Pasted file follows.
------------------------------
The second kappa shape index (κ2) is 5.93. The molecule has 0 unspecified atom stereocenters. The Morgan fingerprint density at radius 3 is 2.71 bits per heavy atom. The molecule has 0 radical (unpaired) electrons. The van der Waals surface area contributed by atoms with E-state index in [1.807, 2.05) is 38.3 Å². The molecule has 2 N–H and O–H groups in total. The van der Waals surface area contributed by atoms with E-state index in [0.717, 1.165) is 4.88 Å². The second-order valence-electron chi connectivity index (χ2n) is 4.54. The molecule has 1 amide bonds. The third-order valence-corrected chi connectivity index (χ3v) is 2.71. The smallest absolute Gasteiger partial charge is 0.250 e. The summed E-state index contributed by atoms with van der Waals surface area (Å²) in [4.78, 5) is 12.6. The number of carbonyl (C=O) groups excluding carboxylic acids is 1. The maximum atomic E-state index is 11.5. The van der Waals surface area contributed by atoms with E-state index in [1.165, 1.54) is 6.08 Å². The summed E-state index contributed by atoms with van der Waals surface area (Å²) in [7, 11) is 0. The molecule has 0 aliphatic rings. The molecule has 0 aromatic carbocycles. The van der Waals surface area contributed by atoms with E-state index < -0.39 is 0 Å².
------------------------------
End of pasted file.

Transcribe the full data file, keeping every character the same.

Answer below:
The second kappa shape index (κ2) is 5.93. The molecule has 0 unspecified atom stereocenters. The Morgan fingerprint density at radius 3 is 2.71 bits per heavy atom. The molecule has 0 radical (unpaired) electrons. The van der Waals surface area contributed by atoms with E-state index in [1.807, 2.05) is 38.3 Å². The molecule has 2 N–H and O–H groups in total. The van der Waals surface area contributed by atoms with E-state index in [0.717, 1.165) is 4.88 Å². The second-order valence-electron chi connectivity index (χ2n) is 4.54. The molecule has 1 amide bonds. The third-order valence-corrected chi connectivity index (χ3v) is 2.71. The smallest absolute Gasteiger partial charge is 0.250 e. The summed E-state index contributed by atoms with van der Waals surface area (Å²) in [4.78, 5) is 12.6. The number of carbonyl (C=O) groups excluding carboxylic acids is 1. The maximum atomic E-state index is 11.5. The van der Waals surface area contributed by atoms with E-state index in [1.165, 1.54) is 6.08 Å². The summed E-state index contributed by atoms with van der Waals surface area (Å²) in [7, 11) is 0. The molecule has 0 aliphatic rings. The molecule has 0 aromatic carbocycles. The van der Waals surface area contributed by atoms with E-state index < -0.39 is 0 Å².